The Bay Area and Southern California will both rep the Golden State at this month’s MESA National Engineering Design Competition (NEDC) in New Mexico.
Student teams from Orchard Park Middle School in the Antioch Unified School District and Costa Mesa High School in the Newport-Mesa Unified School District bested teams from across California. They were named state champs and now move on to nationals.
The engineering competition challenges students to solve a problem using coding and a microprocessors as the main component of their design. More importantly, teams must “design for equity” meaning they solve a problem that minimizes or eliminates a barrier for an individual or community. That could mean projects that address access to clean water, food scarcity, a physical or learning disability or a social inequity.
The first place middle and high school teams from each of the seven MESA state events will compete for top bragging rights June 23-24. It will be a battle of the brains in four categories: design brief, technical presentation and interview, poster and symposium, and prototype pitch.
The national competition is a part of MESA Days, an key component of the program’s success. Each year MESA middle and high school student teams spend the better part of the school year designing, developing and building electronic devices that solve real-world problems. Competing in these hands-on contests help MESA students connect the math and science principals they learn in the classroom to real-world application.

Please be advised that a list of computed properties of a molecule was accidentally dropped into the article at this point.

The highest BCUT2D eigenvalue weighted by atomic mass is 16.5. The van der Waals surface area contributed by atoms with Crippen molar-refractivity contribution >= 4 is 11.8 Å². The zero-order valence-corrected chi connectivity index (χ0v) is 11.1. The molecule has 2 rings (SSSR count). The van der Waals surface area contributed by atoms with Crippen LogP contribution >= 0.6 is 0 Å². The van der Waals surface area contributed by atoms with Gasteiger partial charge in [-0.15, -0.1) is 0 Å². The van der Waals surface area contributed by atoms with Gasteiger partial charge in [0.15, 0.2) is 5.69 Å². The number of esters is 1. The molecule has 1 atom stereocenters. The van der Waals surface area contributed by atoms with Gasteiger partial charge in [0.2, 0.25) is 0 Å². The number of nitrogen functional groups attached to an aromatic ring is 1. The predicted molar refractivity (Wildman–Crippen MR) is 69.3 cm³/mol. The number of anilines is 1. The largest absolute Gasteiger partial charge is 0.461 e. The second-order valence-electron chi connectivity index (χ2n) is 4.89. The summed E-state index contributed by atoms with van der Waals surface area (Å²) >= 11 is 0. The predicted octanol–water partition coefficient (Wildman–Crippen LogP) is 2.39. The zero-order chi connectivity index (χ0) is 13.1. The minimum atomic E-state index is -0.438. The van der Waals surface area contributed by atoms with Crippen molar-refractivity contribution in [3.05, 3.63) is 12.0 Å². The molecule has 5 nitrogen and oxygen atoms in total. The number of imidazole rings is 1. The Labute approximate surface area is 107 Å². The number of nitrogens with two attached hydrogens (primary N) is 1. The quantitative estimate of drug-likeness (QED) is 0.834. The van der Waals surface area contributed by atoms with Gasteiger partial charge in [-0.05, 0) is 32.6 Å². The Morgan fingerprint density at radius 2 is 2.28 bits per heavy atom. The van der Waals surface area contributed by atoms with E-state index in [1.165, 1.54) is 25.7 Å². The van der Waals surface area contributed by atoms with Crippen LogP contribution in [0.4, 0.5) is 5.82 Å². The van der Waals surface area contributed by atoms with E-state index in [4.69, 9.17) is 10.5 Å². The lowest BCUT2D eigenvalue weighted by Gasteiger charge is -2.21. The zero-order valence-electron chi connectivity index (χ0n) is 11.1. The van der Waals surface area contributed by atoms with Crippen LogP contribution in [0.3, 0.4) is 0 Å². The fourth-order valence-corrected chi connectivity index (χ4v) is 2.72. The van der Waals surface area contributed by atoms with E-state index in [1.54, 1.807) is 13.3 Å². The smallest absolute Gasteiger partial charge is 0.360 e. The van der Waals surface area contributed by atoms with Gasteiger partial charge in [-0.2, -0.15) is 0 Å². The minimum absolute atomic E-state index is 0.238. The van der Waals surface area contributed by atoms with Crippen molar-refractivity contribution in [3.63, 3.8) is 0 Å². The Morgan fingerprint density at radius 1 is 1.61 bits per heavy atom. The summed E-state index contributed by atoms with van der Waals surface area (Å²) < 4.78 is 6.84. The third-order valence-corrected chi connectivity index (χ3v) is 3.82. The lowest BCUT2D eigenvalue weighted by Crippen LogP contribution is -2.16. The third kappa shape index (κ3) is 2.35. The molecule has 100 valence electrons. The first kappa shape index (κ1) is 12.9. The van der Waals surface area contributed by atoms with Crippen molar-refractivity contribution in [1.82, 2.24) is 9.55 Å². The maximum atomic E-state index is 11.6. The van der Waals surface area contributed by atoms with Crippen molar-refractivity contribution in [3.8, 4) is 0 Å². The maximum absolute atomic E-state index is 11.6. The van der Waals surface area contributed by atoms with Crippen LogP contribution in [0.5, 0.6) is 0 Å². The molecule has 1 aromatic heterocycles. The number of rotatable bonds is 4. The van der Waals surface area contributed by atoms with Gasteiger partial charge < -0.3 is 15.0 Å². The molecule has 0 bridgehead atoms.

So let’s meet the teams that have made California so proud!
The all 8th grade Orchard Park Middle School team developed a health device that helps underserved field and construction workers detect any possible heat-stroke symptoms.
Natalia Cortez, plans to study law or computer engineering; Yaretzi Costilla wants to become a pediatrician; Bethany Fumar, plans to study biomedical engineering; and Bella Rose wants to study law.
The students completed their project without any former coding experience, self-taught themselves how to code the arduino module, and 3D print the container for the microcomputer.
The team is supported by their MESA teacher advisors Susan Caguyong and Staci Woolf who are both first generation college graduates themselves.
TaskBug is a low cost-device with an accompanying app for families to keep track of their children’s daily activities when left without parental supervision. It connects parents to their children while they’re away and is able to reinforce habit building for the child’s future success.
The team of all seniors are Sophia Catania who plans to attend UC Irvine for mechanical engineering; Lucero Islas who plans to attend San Jose State for biomedical engineering; and Lena Nguyen who plans to attend UCLA for neuroscience.
Lena competed in her first NEDC competition in 8th grade, where her team placed 2nd in the regionals round. During her sophomore year the trio placed first in the preliminary round with their safety jacket device before future competitions of that year were canceled because of the COVID-19 pandemic. Determined to continue forward the following year, the trio built a vital signs monitoring system called MonitorMe that helped them place 2nd overall in last year’s NEDC.
Sophia comes from a family of siblings who have all participated in MESA. Her sisters went all the way to the national competition for the prosthetic arm challenge and continued their MESA experience helping the program as undergraduate staff at UCI.
Lucero’s list of accomplishments include back-to-back STEM on the Sidelines Competition First Place wins for the Design and Build Category, and back-to-back State Championships for NEDC, which makes this her back-to-back NEDC Nationals appearance.
The team is supported by their MESA teacher advisors Quang Nguyen and Racine Cross.
We wish the teams good luck in New Mexico and with their educational journeys!